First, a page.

Journal of Happiness Studies

, Volume 20, Issue 3, pp 777–794 | Cite as

An Evaluation of Common Explanations for the Impact of Income Inequality on Life Satisfaction

  • Benjamin SchalembierEmail author
Research Paper


This study explains how income inequality affects life satisfaction in Europe. Although research about the impact of income inequality on life satisfaction is inconclusive, authors suggest several reasons for its potential impact. In the literature section we discuss three types of explanations for the impact of inequality: pure aversion for inequality, aversion for inequality motivated by how an individual is personally affected by inequality and preferences for equality of opportunities. In order to test these explanations, we examine how three corresponding variables, respectively attitude towards redistribution, income and perceived mobility, interact with both actual and perceived income inequality in multilevel analyses using data from the European Values Survey. Our results reveal that there are significant differences between how people are affected by actual income inequality and how they are affected by perceived income inequality. The impact of perceived income inequality on life satisfaction depends on perceived mobility in society and income, while the impact of actual income inequality solely depends on perceived mobility. We conclude that traditional explanations often erroneously assume that people correctly assess income inequality. Moreover these explanations are more capable of clarifying the effect of perceived income inequality on life satisfaction than that of actual inequality.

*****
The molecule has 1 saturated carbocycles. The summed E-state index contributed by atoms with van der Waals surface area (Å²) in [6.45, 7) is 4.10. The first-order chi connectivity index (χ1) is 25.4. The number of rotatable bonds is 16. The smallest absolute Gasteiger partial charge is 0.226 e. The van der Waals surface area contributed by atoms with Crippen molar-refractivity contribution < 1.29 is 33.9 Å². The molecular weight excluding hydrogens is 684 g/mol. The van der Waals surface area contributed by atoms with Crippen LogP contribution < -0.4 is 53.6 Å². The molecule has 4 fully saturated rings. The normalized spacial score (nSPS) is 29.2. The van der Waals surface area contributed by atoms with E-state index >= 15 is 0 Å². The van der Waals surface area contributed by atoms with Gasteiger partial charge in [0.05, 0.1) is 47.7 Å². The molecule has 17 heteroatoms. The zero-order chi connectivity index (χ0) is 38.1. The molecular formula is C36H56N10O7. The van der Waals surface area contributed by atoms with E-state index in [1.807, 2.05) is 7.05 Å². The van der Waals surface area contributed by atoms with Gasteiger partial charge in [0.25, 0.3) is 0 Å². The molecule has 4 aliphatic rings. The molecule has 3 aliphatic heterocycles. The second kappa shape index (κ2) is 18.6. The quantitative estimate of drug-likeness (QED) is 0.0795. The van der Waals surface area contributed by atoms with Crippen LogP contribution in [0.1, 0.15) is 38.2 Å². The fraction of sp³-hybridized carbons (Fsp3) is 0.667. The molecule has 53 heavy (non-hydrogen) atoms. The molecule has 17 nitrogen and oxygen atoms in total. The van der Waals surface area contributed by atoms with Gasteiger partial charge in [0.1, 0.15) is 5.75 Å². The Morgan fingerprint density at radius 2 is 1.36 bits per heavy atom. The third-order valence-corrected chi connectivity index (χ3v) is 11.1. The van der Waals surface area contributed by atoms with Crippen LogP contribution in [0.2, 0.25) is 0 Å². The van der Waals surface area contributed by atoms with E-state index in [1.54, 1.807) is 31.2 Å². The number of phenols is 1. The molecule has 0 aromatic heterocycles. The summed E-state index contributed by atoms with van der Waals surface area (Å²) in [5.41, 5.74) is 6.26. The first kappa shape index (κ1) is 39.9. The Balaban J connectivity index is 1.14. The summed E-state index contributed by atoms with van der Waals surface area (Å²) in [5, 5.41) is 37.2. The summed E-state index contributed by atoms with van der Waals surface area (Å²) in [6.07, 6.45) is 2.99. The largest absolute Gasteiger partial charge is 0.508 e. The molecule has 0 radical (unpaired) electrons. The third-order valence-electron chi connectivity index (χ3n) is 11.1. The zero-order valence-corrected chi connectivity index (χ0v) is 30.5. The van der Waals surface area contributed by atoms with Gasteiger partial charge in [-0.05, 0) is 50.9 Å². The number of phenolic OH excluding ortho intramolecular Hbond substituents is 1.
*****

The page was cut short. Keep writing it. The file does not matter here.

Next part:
Income inequality Income distribution Life satisfaction Perceived income inequality Perceived mobility 



The author would like to thank Elsy Verhofstadt, Luc Van Ootegem, Brent Bleys, Walter van Trier, the editor and the reviewers for their helpful comments and valuable suggestions on earlier drafts.

Compliance with Ethical Standards

Conflict of interest

The author declares that he has no conflict of interest.


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© Springer Science+Business Media B.V., part of Springer Nature 2018

Authors and Affiliations

  1. 1.Faculty of Economics and Business Administration, Department of Social EconomicsGhent UniversityGhentBelgium

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